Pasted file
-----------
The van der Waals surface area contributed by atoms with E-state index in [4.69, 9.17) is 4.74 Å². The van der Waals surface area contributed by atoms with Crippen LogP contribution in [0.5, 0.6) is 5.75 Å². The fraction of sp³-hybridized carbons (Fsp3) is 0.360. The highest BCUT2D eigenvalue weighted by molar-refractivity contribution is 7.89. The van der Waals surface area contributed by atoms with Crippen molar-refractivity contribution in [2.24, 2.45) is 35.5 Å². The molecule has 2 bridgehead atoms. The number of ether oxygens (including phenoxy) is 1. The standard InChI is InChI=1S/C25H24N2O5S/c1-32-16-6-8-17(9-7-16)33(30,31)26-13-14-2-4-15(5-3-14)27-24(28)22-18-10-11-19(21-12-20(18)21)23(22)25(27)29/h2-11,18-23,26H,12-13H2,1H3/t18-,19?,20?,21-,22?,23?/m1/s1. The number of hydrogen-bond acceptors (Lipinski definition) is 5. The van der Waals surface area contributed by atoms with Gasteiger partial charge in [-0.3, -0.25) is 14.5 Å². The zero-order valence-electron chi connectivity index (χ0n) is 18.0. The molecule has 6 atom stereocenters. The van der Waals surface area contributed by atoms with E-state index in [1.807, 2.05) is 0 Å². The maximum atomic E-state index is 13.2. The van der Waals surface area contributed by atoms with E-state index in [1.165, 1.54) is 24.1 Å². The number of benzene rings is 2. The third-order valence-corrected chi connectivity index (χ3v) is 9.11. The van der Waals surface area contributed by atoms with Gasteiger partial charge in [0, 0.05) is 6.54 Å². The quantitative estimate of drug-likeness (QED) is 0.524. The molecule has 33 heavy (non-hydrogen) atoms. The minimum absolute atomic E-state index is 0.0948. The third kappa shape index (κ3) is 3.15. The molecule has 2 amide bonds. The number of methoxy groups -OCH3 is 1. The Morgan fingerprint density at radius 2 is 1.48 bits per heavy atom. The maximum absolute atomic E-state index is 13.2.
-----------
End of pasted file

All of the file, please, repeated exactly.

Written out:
The van der Waals surface area contributed by atoms with E-state index in [4.69, 9.17) is 4.74 Å². The van der Waals surface area contributed by atoms with Crippen LogP contribution in [0.5, 0.6) is 5.75 Å². The fraction of sp³-hybridized carbons (Fsp3) is 0.360. The highest BCUT2D eigenvalue weighted by molar-refractivity contribution is 7.89. The van der Waals surface area contributed by atoms with Crippen molar-refractivity contribution in [2.24, 2.45) is 35.5 Å². The molecule has 2 bridgehead atoms. The number of ether oxygens (including phenoxy) is 1. The standard InChI is InChI=1S/C25H24N2O5S/c1-32-16-6-8-17(9-7-16)33(30,31)26-13-14-2-4-15(5-3-14)27-24(28)22-18-10-11-19(21-12-20(18)21)23(22)25(27)29/h2-11,18-23,26H,12-13H2,1H3/t18-,19?,20?,21-,22?,23?/m1/s1. The number of hydrogen-bond acceptors (Lipinski definition) is 5. The van der Waals surface area contributed by atoms with Gasteiger partial charge in [-0.3, -0.25) is 14.5 Å². The zero-order valence-electron chi connectivity index (χ0n) is 18.0. The molecule has 6 atom stereocenters. The van der Waals surface area contributed by atoms with E-state index in [1.807, 2.05) is 0 Å². The maximum atomic E-state index is 13.2. The van der Waals surface area contributed by atoms with E-state index in [1.165, 1.54) is 24.1 Å². The number of benzene rings is 2. The third-order valence-corrected chi connectivity index (χ3v) is 9.11. The van der Waals surface area contributed by atoms with Gasteiger partial charge in [0, 0.05) is 6.54 Å². The quantitative estimate of drug-likeness (QED) is 0.524. The molecule has 33 heavy (non-hydrogen) atoms. The minimum absolute atomic E-state index is 0.0948. The third kappa shape index (κ3) is 3.15. The molecule has 2 amide bonds. The number of methoxy groups -OCH3 is 1. The Morgan fingerprint density at radius 2 is 1.48 bits per heavy atom. The maximum absolute atomic E-state index is 13.2.